The notion that it’s merely sufficient to recruit well to be successful dies when it comes to the Northwestern Wildcats. Despite constantly pulling in some of the lowest recruiting rankings in the Big Ten, Pat Fitzgerald’s teams deliver on the field, winning the Big Ten’s west division title two out of the last three seasons. To me, it illustrates that the most important element of success in college football is coaching and development. Schools with great recruiting (i.e. Texas, Southern Cal) underperform due to poor coaching, while schools with great coaching, such as Northwestern, exceed the expectations from their recruiting. The Holy Grail, of course, are those programs like Alabama and Clemson that combine both.
Great coaching by itself can only take programs so far, especially at times when there’s a high amount of turnover on the roster. That might be the case at Northwestern in 2021, where only eight starters from 2020 return. Two years ago, NW had to replace six starters on offense and went 3-9.
In 2021, Northwestern has to replace seven starters on offense.
South Carolina transfer Ryan Hilinski (6’3” 225 lbs.) would seem to be the heir apparent at quarterback in 2021. Two years ago, Hilinski started 11 games for the Gamecocks, completing 58% of his passes for 2,357 yards and 11 touchdowns, but found himself third string after a coaching change last season. Hilinski will be battling former five-star Clemson transfer Hunter Johnson (6’2” 215 lbs.), who’s started five games for Northwestern the last two seasons, completing just 46% of his passes with one touchdown and four interceptions. Also in the mix is Andrew Marty (6’3” 224 lbs.), who started one game in 2019, completing 64% of his passes with two touchdowns.
Northwestern’s receiver corps is in full rebuild mode in 2021 as last year’s top four receivers all depart. JJ Jefferson (5’10” 180 lbs.) sat out last season after catching 22 passes for 336 yards and four touchdowns in 2018-19. Kansas transfer Stephon Robinson (5’10” 180 lbs.) was injured most of last season, but did catch 45 passes for 727 yards and eight touchdowns in 2019 for the Jayhawks. Tight end Charlie Mangieri (6’4” 250 lbs.) caught seven passes for 53 yards and two touchdowns last season.
With those question marks, Northwestern will almost certainly lean on their running backs, who exploded late last season. Cam Porter, who only carried the ball eight times for 32 yards in the first four games, rushed 73 times in the final three games of the season. Porter’s season total was 333 yards with five touchdowns, averaging 4.1 yards per carry. Evan Hull rushed for 209 yards as a freshman, with 149 against Illinois. Of Hull’s five touchdowns last season, four came on runs of 30 yards or more, giving him a gaudy 8.4 yards per carry average. Bowling Green transfer Andrew Clair (5’11” 205 lbs.) missed much of the last two seasons due to injury, but had rushed for 1,937 yards in 15 starts.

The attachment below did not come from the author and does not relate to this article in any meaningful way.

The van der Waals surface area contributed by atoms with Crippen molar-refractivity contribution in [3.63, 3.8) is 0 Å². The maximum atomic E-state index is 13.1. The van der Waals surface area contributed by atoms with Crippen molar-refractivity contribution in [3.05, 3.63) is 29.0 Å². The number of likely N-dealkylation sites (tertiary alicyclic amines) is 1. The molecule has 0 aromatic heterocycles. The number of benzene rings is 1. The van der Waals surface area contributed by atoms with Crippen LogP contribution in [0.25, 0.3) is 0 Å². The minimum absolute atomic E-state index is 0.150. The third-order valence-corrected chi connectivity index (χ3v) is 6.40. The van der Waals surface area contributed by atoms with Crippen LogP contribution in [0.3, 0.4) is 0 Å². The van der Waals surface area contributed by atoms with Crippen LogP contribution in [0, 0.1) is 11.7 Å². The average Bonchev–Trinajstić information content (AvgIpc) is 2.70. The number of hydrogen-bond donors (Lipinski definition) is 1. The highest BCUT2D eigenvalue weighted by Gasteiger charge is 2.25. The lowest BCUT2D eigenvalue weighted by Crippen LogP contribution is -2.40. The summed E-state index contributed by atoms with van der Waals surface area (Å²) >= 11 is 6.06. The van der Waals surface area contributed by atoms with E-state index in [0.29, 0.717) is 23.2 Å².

Three starters return on the offensive line, led by left tackle Peter Skoronski (6’4” 294 lbs.), who was a second team all-Big Ten honoree as a freshman last year. Center Sam Gerak (6’4” 295 lbs.) has started every game for the Wildcats the last two seasons, along with Ethan Wiederkehr (6’5” 295 lbs.) at right guard/tackle.
Northwestern’s defense should be led by the line, where two starters from last season return. Defensive end Adetomiwa Adebawore (6’2” 265 lbs.) started two games as a true freshman then all nine games last year along with defensive tackle Joe Spivak (6’0” 300 lbs.). But the big addition is the return of defensive end Samdup Miller (6’3” 270 lbs.), who was injured for part of 2019 and opted out last season. In 2018, Miller was fourth on the team in tackles for loss with 6.5; he totaled a career high 14 tackles against the Huskers.
After four years of all-Big Ten middle linebacker Paddy Fisher and three years of Blake Gallagher at weakside linebacker, only Chris Bergin (5’11” 215 lbs.) returns at strongside linebacker in 2021. Bergin had 86 tackles in 2019 and 78 last season. The new guys, weakside linebacker Peter McIntyre (6’2” 231 lbs.) and middle linebacker Khalid Jones (6’0” 230 lbs.) only have 12 and three tackles respectively in their careers, so there’s a lot of inexperience to overcome.
In the secondary, safety Brandon Joseph (6’1” 192 lbs.) returns after a freshman season that saw him named first team all-Big Ten with 52 tackles and a Big Ten leading six interceptions. (Including one in the end zone where Joseph stole one from Nebraska’s 6’8” Austin Allen.)Cornerback AJ Hampton (5’11” 180 lbs.) started three games last season with 26 tackles and five pass breakups. Last season, Northwestern had the entire secondary return and that resulted in the Big Ten’s top pass defense in 2020, but expectations are a lot lower in 2021.
Never underestimate a Pat Fitzgerald coached team. Never. But 2021 has all of the makings of a rebuilding year in Evanston. With a somewhat favorable crossover schedule (playing Michigan, Michigan State and Rutgers from the East division), the Wildcats will probably pull off a couple of upsets and make it at least to bowl eligibility.
What’s your prediction when Northwestern plays NU?
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More frustration for Husker fans as NW wins yet again in Lincoln.
It’s close as NU/NW games typically go, but the Huskers end up on top.
Nebraska’s further along in answering their questions in 2021. It’s a big victory for the Big Red.